In pursuit of a preventative program, a foundation for an integrated weed management program has been established. Focused on reducing levels of herbicides and introducing more weed resistant strains of rice, the Integrated Weed Management (IWM) program focuses on limiting dependency on agrochemicals. In Vietnam, the IWM program was not as fully embraced as its pest management counterpart (because the benefits are more difficult to quantify), however, it is an alternative to herbicides as a farming tool. As IWM continues to grow and develop from infancy, other quantifiable methods of weed control will continue to be used (New Scientist, 1994) Herbicides are not the only chemicals plaguing Vietnam's rice paddies. In addition to weeds, insects have played an integral role in the adoption of rice farming techniques.
The introduction of hearty rice varieties in the late 1960's marked an emerging trend in rice production as short-duration, high yield crops were incorporated into Vietnam's rice fields. With the short duration rice varieties, farmers could now plant and harvest rice 2 or 3 times a year, thus increasing total annual rice output. After the new varieties were introduced, however, the dominant pest control strategy towards insect infestation continued to favor chemical insecticides (Settle, et al. 1996). The combination of high yielding varieties of rice, in addition to pesticide use, has transformed Vietnam from an importer of rice in 1989 to one of the top three exporters of rice in 1995 (Schwartz, 1995).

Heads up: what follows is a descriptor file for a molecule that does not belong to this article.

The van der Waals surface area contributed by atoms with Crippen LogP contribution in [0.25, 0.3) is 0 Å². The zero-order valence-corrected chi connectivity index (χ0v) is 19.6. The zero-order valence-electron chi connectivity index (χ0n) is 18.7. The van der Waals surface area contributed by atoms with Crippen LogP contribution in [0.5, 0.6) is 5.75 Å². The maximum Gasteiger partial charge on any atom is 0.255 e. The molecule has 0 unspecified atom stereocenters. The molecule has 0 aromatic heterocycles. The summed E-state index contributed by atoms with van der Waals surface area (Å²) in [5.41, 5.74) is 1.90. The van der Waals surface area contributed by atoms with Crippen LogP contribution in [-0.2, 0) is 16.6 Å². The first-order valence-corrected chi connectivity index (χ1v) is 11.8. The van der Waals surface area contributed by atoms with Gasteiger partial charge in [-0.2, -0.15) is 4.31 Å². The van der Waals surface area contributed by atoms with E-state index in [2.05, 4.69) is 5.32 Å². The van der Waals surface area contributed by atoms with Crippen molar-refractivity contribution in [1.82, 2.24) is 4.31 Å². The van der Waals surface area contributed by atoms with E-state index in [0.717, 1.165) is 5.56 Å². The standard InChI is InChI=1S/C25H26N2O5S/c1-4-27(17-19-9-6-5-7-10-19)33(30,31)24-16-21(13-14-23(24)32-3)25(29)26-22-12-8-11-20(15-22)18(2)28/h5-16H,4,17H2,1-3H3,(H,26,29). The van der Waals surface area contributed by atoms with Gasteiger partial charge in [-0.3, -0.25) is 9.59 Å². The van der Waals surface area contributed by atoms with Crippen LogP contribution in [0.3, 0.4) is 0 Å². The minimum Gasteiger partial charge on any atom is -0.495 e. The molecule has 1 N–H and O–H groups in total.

According to official estimates, in 1995, Vietnam food grain production was close to 26.1 million tons, of which 24.7 million tons were rice (Riceweb.com). With such a large percentage of Vietnam's production being rice, rice insects and pests are a considerable concern to Vietnam's farmers (Riceweb.com)
To combat pests, farmers worldwide annually spend close to $2.4 billion in pesticides for rice fields, of which approximately 80 per cent is used in Asia (Science News, 1994). The annual amount spent on pesticides for rice surpasses pesticide purchases for any other crop (IRRI). Unlike the less toxic herbicide, pesticides are the most toxic pest-control method (IRRI).
The unavoidable problem regarding pesticide use is the development of pesticide resistant insects. "More than 900 species of insects, weed and plant pathogens, for example, are now resistant to at least one pesticide-up from 182 in 1965. At least 17 insect species have shown some resistance to all major insecticide classes. A decade ago, there were only a dozen herbicide resistant weeds; today there are 84" (Gardner 1996). Continued use of pesticides will result in the development of stronger and more harmful agrochemicals.